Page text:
Governor Deal signs executive order prohibiting price gouging on - WALB.com, South Georgia News, Weather, Sports

Governor Deal signs executive order prohibiting price gouging on fuel

According to the State of Georgia's consumer website, price control laws only go into effect after the governor signs an executive order and says that prices for a product or service such a gas are to be controlled. (Source:WALB) According to the State of Georgia's consumer website, price control laws only go into effect after the governor signs an executive order and says that prices for a product or service such a gas are to be controlled. (Source:WALB)
Customers at the gas station such as Tommie Hill said they supports Governor Deal's order. (Source:WALB) Customers at the gas station such as Tommie Hill said they supports Governor Deal's order. (Source:WALB)
Governor Deal said he recommends everyone to maintain regular consumption of fuel and travel. (Source:WALB) Governor Deal said he recommends everyone to maintain regular consumption of fuel and travel. (Source:WALB)
(WALB) -

According to the State of Georgia's consumer website, price control laws only go into effect after the governor signs an executive order and says that prices for a product or service such a gas are to be controlled.

At 9 a.m. Monday morning Governor Deal signed an executive order, in it reads that price gouging related to motor fuels is detrimental to the social and economic welfare of the citizens of Georgia.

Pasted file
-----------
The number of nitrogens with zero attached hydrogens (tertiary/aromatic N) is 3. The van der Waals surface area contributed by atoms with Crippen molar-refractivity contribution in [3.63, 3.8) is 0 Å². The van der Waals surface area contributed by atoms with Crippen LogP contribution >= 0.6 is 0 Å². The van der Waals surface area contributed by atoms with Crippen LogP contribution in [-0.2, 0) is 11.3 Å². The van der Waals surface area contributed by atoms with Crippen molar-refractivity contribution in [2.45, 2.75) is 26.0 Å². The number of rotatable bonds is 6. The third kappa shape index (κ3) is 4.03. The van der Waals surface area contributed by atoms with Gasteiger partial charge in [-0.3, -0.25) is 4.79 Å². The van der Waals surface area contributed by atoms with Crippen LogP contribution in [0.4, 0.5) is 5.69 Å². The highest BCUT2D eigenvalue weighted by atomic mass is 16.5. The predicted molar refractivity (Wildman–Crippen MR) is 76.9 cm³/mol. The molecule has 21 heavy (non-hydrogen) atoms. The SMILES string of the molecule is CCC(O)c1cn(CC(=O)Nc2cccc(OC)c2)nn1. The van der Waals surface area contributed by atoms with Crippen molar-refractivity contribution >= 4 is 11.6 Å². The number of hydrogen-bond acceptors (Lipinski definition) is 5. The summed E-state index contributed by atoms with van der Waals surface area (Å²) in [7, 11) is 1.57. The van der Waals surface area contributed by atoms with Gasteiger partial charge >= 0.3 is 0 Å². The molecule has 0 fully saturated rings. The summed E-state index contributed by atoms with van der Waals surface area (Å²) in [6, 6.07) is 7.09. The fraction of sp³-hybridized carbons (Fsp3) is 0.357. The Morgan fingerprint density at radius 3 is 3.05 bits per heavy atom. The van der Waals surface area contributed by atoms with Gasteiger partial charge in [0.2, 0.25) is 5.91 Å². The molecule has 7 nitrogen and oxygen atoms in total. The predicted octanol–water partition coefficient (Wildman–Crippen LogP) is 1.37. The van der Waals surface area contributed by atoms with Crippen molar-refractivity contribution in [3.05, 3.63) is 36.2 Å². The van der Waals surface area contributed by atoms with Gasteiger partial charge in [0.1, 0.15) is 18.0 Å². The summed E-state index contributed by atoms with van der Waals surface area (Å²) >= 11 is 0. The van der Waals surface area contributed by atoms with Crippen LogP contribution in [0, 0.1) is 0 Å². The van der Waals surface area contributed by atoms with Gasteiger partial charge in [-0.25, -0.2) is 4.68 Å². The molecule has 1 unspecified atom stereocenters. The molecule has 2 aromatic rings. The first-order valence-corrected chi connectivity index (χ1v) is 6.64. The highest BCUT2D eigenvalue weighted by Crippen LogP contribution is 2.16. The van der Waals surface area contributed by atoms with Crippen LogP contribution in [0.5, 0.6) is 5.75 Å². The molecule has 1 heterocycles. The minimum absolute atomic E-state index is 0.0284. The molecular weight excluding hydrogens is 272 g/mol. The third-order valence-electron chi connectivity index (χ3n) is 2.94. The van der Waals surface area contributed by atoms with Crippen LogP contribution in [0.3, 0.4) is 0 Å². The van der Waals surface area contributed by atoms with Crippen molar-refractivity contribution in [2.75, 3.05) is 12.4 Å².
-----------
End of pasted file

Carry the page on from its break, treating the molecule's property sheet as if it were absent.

Customers at the gas station such as Tommie Hill said they supports Governor Deal's order.

"If the station is gouging customers they outta be cited or arrested, you don't see all the gas stations doing that. Just in particular areas," said Hill.

According to AAA just last week the average price of gas for Georgia was just over 2 dollars. Now the state average is 20 cent higher.

In Valdosta and Albany, gas went from under $2.00 to $2.15 and even $2.25 at some stations.

"Two dollars is starting to creep up and after its been so low for so long that you notice it. People start budgeting their weekly money people start budgeting their weekly money on the price of gas and price of groceries. Then as it goes up they have to do with something else," said Hill.

A leak in the Colonial Pipeline in Alabama started the scare of gas shortages.

Governor Deal said he recommends everyone to maintain regular consumption of fuel and travel.

If you believe a gas station is price gouging, you can report violations to the fuel and measures division of the Georgia Department of Agriculture. Call 404-656-3605.

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